Nunavut hunters have used fewer than half of Baffin caribou tags

Environment Minister confirms number to Tununiq MLA


Nunavut Environment Minister Johnny Mike says Baffin's limit of 250 male caribou will likely be renewed this summer. (FILE PHOTO)

Nunavut Environment Minister Johnny Mike says Baffin’s limit of 250 male caribou will likely be renewed this summer. (FILE PHOTO)

Baffin-region hunters have used fewer than half of 250 tags available for harvesting male caribou, issued by the Government of Nunavut in September 2015 for Baffin Island.

And that’s despite the public outcry against an eight-month moratorium, between January and August 2015 by the GN, to manage the island’s dwindling caribou numbers.

That’s what MLAs heard in the Legislative Assembly in Iqaluit Feb. 24, the first day of the winter 2016 sitting.

The new data came to light as Tununiq MLA Joe Enook asked Environment Minister Johnny Mike for an update during question period.

“Around 110 or 111 tags have been used, to my knowledge, from the original maximum of 250 in the Baffin region,” Mike said.

Starting in March 2015, Baffin leaders gathered with representatives from the GN and from the Nunavut Wildlife Management Board to set a management plan for Baffin Island caribou.

The number of caribou in the region has plummeted in recent years, from tens of thousands in the 1980s to somewhere between 3,000 and 6,000, according to the most recent surveys.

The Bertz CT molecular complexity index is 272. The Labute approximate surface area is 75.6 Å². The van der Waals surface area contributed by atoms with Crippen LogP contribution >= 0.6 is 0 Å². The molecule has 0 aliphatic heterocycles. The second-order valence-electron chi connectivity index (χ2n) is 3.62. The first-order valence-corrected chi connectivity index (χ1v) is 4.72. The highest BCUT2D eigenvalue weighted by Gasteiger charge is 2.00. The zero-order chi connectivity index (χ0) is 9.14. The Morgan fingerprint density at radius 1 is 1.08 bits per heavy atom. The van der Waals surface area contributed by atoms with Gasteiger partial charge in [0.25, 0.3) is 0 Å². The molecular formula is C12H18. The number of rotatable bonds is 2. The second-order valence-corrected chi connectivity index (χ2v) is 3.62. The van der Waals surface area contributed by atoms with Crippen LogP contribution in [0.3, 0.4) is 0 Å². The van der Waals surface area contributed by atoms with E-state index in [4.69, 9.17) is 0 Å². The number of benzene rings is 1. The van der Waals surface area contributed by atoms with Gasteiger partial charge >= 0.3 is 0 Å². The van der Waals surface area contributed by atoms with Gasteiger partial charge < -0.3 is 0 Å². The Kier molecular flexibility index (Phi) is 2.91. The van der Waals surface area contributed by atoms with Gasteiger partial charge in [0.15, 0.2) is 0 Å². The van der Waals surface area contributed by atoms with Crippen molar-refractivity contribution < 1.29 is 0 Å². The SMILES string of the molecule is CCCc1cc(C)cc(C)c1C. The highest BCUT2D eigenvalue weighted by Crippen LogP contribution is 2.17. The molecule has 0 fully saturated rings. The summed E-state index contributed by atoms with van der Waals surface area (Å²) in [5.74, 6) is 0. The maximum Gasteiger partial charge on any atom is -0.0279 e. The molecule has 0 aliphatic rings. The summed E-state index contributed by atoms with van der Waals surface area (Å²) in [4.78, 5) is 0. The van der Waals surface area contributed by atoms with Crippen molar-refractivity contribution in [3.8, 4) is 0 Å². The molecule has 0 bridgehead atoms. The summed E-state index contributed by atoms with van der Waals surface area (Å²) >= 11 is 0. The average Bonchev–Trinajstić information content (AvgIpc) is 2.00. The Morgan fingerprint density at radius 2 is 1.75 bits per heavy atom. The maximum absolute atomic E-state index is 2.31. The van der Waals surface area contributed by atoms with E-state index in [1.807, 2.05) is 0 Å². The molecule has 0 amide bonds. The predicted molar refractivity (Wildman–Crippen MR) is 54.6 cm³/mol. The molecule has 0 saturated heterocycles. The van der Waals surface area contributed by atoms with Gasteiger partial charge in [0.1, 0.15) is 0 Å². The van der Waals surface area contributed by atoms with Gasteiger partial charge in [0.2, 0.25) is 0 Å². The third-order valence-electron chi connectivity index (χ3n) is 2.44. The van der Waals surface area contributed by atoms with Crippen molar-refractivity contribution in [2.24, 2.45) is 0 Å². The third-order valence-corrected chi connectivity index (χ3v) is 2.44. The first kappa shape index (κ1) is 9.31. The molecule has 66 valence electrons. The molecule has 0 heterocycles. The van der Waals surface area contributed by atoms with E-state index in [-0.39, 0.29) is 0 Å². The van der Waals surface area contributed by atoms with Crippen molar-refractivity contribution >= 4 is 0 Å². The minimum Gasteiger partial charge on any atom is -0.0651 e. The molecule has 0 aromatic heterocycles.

That sharp decline is likely part of a natural boom-and-bust cycle, both elders and scientists say.

After issuing a moratorium on Jan. 1, 2015 to allow for the development of a management plan, the GN announced in August 2015 that 250 male caribou could be harvested by July 2016.

The Qikiqtaaluk Wildlife Board decided to distribute those evenly to eight communities on the island — giving each community 30 tags.

The QWB gave Igloolik, under the board’s jurisdiction but connected to the mainland, only 10 tags because of that community’s access to Kivalliq region’s caribou herds.

Each community’s caribou quota is administered by local hunters and trappers organizations.

But by October 2015, only 61 of the 250 tags had reportedly been used, and that number has risen to only 110 or 111.

Enook asked Mike what communities can do if their hunters have exhausted their quota.

But Mike didn’t exactly answer Enook’s question.

“In Baffin, the QWB distributes the quotas for each community… QWB is the one that provides the information on how they should be used,” Mike replied.

When Enook asked the same question again, Mike said: “We approved 250 tags to be used for male caribou. If they are all used up, 250 tags will be renewed in July,” according to a written transcript of proceedings on Feb. 24 issued by the assembly.

Mike’s response according to the live translation of those proceedings differed slightly, ‘though.

“We’ll probably be approving 250 tags again [in July],” Mike said, according to live interpretation of the discussion.

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